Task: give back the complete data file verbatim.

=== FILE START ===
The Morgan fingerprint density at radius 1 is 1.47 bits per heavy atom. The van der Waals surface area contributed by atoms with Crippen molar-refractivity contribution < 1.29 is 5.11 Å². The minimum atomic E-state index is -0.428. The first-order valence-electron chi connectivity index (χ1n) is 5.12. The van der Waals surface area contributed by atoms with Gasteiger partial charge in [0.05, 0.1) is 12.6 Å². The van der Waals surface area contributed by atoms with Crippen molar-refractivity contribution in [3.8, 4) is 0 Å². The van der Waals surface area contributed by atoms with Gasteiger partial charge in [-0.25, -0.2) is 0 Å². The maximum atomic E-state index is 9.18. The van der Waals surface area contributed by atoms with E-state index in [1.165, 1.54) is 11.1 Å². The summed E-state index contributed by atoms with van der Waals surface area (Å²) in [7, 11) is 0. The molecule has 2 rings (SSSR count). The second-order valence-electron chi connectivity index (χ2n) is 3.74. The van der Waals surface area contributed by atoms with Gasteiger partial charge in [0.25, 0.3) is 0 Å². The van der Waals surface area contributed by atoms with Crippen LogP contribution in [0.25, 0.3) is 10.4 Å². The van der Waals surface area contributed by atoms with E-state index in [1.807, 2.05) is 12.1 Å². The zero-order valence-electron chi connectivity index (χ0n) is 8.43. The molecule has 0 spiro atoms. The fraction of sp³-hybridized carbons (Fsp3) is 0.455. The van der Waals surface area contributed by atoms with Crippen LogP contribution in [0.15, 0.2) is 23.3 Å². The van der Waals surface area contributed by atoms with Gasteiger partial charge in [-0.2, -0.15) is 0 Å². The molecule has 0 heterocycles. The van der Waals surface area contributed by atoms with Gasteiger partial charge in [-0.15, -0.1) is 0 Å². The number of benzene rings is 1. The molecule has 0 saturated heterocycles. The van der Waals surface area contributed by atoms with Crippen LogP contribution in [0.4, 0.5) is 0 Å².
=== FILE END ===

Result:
The Morgan fingerprint density at radius 1 is 1.47 bits per heavy atom. The van der Waals surface area contributed by atoms with Crippen molar-refractivity contribution < 1.29 is 5.11 Å². The minimum atomic E-state index is -0.428. The first-order valence-electron chi connectivity index (χ1n) is 5.12. The van der Waals surface area contributed by atoms with Gasteiger partial charge in [0.05, 0.1) is 12.6 Å². The van der Waals surface area contributed by atoms with Crippen molar-refractivity contribution in [3.8, 4) is 0 Å². The van der Waals surface area contributed by atoms with Gasteiger partial charge in [-0.25, -0.2) is 0 Å². The maximum atomic E-state index is 9.18. The van der Waals surface area contributed by atoms with E-state index in [1.165, 1.54) is 11.1 Å². The summed E-state index contributed by atoms with van der Waals surface area (Å²) in [7, 11) is 0. The molecule has 2 rings (SSSR count). The second-order valence-electron chi connectivity index (χ2n) is 3.74. The van der Waals surface area contributed by atoms with Gasteiger partial charge in [0.25, 0.3) is 0 Å². The van der Waals surface area contributed by atoms with Crippen LogP contribution in [0.25, 0.3) is 10.4 Å². The van der Waals surface area contributed by atoms with E-state index in [1.807, 2.05) is 12.1 Å². The zero-order valence-electron chi connectivity index (χ0n) is 8.43. The molecule has 0 spiro atoms. The fraction of sp³-hybridized carbons (Fsp3) is 0.455. The van der Waals surface area contributed by atoms with Crippen LogP contribution in [0.15, 0.2) is 23.3 Å². The van der Waals surface area contributed by atoms with Gasteiger partial charge in [-0.2, -0.15) is 0 Å². The molecule has 0 heterocycles. The van der Waals surface area contributed by atoms with Gasteiger partial charge in [-0.15, -0.1) is 0 Å². The number of benzene rings is 1. The molecule has 0 saturated heterocycles. The van der Waals surface area contributed by atoms with Crippen LogP contribution in [0.4, 0.5) is 0 Å².